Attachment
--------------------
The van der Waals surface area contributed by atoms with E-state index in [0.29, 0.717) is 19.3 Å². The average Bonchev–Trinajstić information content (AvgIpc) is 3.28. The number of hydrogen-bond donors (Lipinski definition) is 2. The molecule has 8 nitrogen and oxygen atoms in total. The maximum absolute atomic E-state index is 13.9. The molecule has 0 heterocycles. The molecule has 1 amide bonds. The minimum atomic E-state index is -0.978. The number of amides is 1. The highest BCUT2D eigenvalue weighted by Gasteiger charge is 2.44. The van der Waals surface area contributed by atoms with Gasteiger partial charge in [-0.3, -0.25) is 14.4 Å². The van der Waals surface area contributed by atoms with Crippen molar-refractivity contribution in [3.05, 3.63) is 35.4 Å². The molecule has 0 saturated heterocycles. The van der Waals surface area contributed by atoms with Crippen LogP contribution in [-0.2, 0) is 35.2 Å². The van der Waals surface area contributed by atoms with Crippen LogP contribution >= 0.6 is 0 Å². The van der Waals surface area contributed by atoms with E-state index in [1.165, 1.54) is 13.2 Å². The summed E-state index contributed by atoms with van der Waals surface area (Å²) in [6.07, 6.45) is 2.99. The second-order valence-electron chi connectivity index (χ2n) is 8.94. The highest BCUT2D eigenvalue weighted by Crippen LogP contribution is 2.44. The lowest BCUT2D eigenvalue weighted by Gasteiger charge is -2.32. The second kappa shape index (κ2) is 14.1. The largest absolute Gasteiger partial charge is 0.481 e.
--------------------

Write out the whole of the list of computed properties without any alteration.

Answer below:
The van der Waals surface area contributed by atoms with E-state index in [0.29, 0.717) is 19.3 Å². The average Bonchev–Trinajstić information content (AvgIpc) is 3.28. The number of hydrogen-bond donors (Lipinski definition) is 2. The molecule has 8 nitrogen and oxygen atoms in total. The maximum absolute atomic E-state index is 13.9. The molecule has 0 heterocycles. The molecule has 1 amide bonds. The minimum atomic E-state index is -0.978. The number of amides is 1. The highest BCUT2D eigenvalue weighted by Gasteiger charge is 2.44. The van der Waals surface area contributed by atoms with Gasteiger partial charge in [-0.3, -0.25) is 14.4 Å². The van der Waals surface area contributed by atoms with Crippen molar-refractivity contribution in [3.05, 3.63) is 35.4 Å². The molecule has 0 saturated heterocycles. The van der Waals surface area contributed by atoms with Crippen LogP contribution in [-0.2, 0) is 35.2 Å². The van der Waals surface area contributed by atoms with Crippen LogP contribution >= 0.6 is 0 Å². The van der Waals surface area contributed by atoms with E-state index in [1.165, 1.54) is 13.2 Å². The summed E-state index contributed by atoms with van der Waals surface area (Å²) in [6.07, 6.45) is 2.99. The second-order valence-electron chi connectivity index (χ2n) is 8.94. The highest BCUT2D eigenvalue weighted by Crippen LogP contribution is 2.44. The lowest BCUT2D eigenvalue weighted by Gasteiger charge is -2.32. The second kappa shape index (κ2) is 14.1. The largest absolute Gasteiger partial charge is 0.481 e.